We’ll tell ourselves that we’ll be better riders if we buy those new brakes, or convert to the new wheel size. So, rather than practising being a better rider, or spending our money on a skills course, or maintaining our perfectly adequate equipment, we go for the upgrade. And guess what? The upgrade doesn’t really help, but we still tell ourselves that it might. We stop focusing on how to get more out of the riding we do, and the equipment that we have and, instead, shift our focus to the external (and entirely false) idea of “newer gear equals better rider”. In doing so we outsource our satisfaction to something external to us.

It turns out that lasting satisfaction (in pretty much everything, and certainly in mountain biking) comes from focusing on what’s meaningful. And what’s meaningful is the stuff we actually do – like riding regularly, improving our skills, enjoying time with friends, and appreciating nature.

Of course, there’s an argument for balancing good gear with good riding. It’s important to have gear that matches your abilities and the type of trail you want to ride. But, given that most modern bikes are capable of more than we can throw at them, chances are you’re already riding something that’s good enough.

Upgrade (6)

So, to summarise:

1)   Your bike and gear is probably already good enough;

2)   An external focus on what you don’t have tends to ruin your riding experience;

3)   Your brain will try and fool you into thinking that buying stuff is both important and meaningful. This is how advertising works. Don’t trust your brain on this – any ‘satisfaction’ will be short lasting;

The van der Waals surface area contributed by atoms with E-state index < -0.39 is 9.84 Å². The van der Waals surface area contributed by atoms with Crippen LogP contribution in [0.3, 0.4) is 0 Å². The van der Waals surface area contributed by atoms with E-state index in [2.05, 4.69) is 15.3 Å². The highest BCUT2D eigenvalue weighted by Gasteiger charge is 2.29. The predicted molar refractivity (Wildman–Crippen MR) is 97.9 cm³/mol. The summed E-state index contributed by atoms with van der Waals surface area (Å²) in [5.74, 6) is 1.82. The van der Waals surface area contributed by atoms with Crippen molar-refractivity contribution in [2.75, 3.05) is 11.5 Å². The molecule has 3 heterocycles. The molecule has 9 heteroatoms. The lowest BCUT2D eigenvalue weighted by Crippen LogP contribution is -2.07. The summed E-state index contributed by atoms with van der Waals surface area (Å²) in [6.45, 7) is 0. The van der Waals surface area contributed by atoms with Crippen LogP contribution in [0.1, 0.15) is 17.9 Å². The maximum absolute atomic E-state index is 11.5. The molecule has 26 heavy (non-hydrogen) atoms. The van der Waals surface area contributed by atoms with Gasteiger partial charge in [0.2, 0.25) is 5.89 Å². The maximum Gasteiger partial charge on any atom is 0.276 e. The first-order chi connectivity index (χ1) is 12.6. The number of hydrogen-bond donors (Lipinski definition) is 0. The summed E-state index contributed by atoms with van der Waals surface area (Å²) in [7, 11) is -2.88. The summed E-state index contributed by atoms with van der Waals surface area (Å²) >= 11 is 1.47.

4)   Long-lasting satisfaction comes from focusing on important stuff like learning to be a better rider, improving your skills, spending time with your friends, and enjoying the moment.

My advice: enjoy the ride. Sure, buy gear if and when needed, and enjoy that, but don’t make it your focus. Remember, while you need a bike, your bike is always secondary to the riding.


About the author:

Dr. Jeremy Adams is a registered psychologist and director of Eclectic Consulting Ltd. He divides his time between mountain biking, working with athletes and other performers, executive coaching, and private practice.

In past lives, Jeremy has been a principal lecturer in sport and performance psychology at a university in London, a senior manager in a large consulting firm in Melbourne, a personal trainer in Paris, and a scuba instructor in Byron Bay. He’s also the author of a textbook on performance in organisational management, a large range of professional and popular articles, and a regular blog about how to be human (www.eclectic-moose.com).

Jeremy is based in Melbourne and can be contacted through his website (www.eclectic-consult.com) or on (03) 9016 0306.

close